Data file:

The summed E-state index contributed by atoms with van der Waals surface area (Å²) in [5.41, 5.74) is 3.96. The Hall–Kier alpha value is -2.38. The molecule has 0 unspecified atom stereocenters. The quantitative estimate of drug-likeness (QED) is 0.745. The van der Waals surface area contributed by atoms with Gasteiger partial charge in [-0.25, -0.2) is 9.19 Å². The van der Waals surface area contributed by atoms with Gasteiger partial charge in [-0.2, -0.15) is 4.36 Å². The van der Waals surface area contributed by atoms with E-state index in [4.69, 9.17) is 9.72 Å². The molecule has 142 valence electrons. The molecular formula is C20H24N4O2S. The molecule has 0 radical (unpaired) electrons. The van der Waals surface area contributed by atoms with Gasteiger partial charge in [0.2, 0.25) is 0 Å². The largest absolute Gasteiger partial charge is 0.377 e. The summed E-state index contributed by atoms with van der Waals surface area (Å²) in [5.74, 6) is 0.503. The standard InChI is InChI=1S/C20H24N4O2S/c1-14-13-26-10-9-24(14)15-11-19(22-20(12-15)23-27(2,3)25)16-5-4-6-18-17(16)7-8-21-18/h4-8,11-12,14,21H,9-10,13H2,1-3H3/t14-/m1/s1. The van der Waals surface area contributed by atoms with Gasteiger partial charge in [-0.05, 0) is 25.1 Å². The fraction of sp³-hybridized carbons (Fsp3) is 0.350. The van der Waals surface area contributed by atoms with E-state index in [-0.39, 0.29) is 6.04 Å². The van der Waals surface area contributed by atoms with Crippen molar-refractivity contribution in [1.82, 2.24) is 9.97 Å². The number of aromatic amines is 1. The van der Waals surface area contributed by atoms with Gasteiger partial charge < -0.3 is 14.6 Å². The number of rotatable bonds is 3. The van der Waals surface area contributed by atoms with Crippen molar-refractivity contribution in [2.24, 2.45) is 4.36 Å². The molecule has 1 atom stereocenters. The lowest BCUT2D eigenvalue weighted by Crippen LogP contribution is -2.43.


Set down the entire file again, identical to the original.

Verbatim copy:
The summed E-state index contributed by atoms with van der Waals surface area (Å²) in [5.41, 5.74) is 3.96. The Hall–Kier alpha value is -2.38. The molecule has 0 unspecified atom stereocenters. The quantitative estimate of drug-likeness (QED) is 0.745. The van der Waals surface area contributed by atoms with Gasteiger partial charge in [-0.25, -0.2) is 9.19 Å². The van der Waals surface area contributed by atoms with Gasteiger partial charge in [-0.2, -0.15) is 4.36 Å². The van der Waals surface area contributed by atoms with E-state index in [4.69, 9.17) is 9.72 Å². The molecule has 142 valence electrons. The molecular formula is C20H24N4O2S. The molecule has 0 radical (unpaired) electrons. The van der Waals surface area contributed by atoms with Gasteiger partial charge in [0.2, 0.25) is 0 Å². The largest absolute Gasteiger partial charge is 0.377 e. The summed E-state index contributed by atoms with van der Waals surface area (Å²) in [5.74, 6) is 0.503. The standard InChI is InChI=1S/C20H24N4O2S/c1-14-13-26-10-9-24(14)15-11-19(22-20(12-15)23-27(2,3)25)16-5-4-6-18-17(16)7-8-21-18/h4-8,11-12,14,21H,9-10,13H2,1-3H3/t14-/m1/s1. The van der Waals surface area contributed by atoms with Gasteiger partial charge in [-0.05, 0) is 25.1 Å². The fraction of sp³-hybridized carbons (Fsp3) is 0.350. The van der Waals surface area contributed by atoms with E-state index in [-0.39, 0.29) is 6.04 Å². The van der Waals surface area contributed by atoms with Crippen molar-refractivity contribution in [1.82, 2.24) is 9.97 Å². The number of aromatic amines is 1. The van der Waals surface area contributed by atoms with Gasteiger partial charge < -0.3 is 14.6 Å². The number of rotatable bonds is 3. The van der Waals surface area contributed by atoms with Crippen molar-refractivity contribution in [2.24, 2.45) is 4.36 Å². The molecule has 1 atom stereocenters. The lowest BCUT2D eigenvalue weighted by Crippen LogP contribution is -2.43.